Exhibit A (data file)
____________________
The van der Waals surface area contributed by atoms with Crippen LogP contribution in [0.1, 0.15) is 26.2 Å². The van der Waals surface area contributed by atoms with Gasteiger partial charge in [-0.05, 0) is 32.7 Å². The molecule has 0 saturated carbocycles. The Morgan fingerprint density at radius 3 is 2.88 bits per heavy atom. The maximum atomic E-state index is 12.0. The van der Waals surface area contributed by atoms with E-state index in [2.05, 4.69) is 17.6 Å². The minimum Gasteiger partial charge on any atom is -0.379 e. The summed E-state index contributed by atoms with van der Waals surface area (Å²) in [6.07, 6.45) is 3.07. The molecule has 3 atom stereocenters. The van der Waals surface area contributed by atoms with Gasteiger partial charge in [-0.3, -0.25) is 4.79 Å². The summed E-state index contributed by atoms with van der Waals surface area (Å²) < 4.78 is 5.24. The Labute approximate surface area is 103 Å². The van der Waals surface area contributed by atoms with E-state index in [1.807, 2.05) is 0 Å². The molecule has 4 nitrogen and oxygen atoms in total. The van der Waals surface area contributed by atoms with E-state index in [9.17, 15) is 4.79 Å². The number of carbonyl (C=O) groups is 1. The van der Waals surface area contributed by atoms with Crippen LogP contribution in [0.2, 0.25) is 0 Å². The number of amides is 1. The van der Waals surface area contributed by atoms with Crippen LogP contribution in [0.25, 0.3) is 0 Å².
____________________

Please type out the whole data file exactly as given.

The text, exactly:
The van der Waals surface area contributed by atoms with Crippen LogP contribution in [0.1, 0.15) is 26.2 Å². The van der Waals surface area contributed by atoms with Gasteiger partial charge in [-0.05, 0) is 32.7 Å². The molecule has 0 saturated carbocycles. The Morgan fingerprint density at radius 3 is 2.88 bits per heavy atom. The maximum atomic E-state index is 12.0. The van der Waals surface area contributed by atoms with E-state index in [2.05, 4.69) is 17.6 Å². The minimum Gasteiger partial charge on any atom is -0.379 e. The summed E-state index contributed by atoms with van der Waals surface area (Å²) in [6.07, 6.45) is 3.07. The molecule has 3 atom stereocenters. The van der Waals surface area contributed by atoms with Gasteiger partial charge in [-0.3, -0.25) is 4.79 Å². The summed E-state index contributed by atoms with van der Waals surface area (Å²) < 4.78 is 5.24. The Labute approximate surface area is 103 Å². The van der Waals surface area contributed by atoms with E-state index in [1.807, 2.05) is 0 Å². The molecule has 4 nitrogen and oxygen atoms in total. The van der Waals surface area contributed by atoms with E-state index in [9.17, 15) is 4.79 Å². The number of carbonyl (C=O) groups is 1. The van der Waals surface area contributed by atoms with Crippen LogP contribution in [0.2, 0.25) is 0 Å². The number of amides is 1. The van der Waals surface area contributed by atoms with Crippen LogP contribution in [0.25, 0.3) is 0 Å².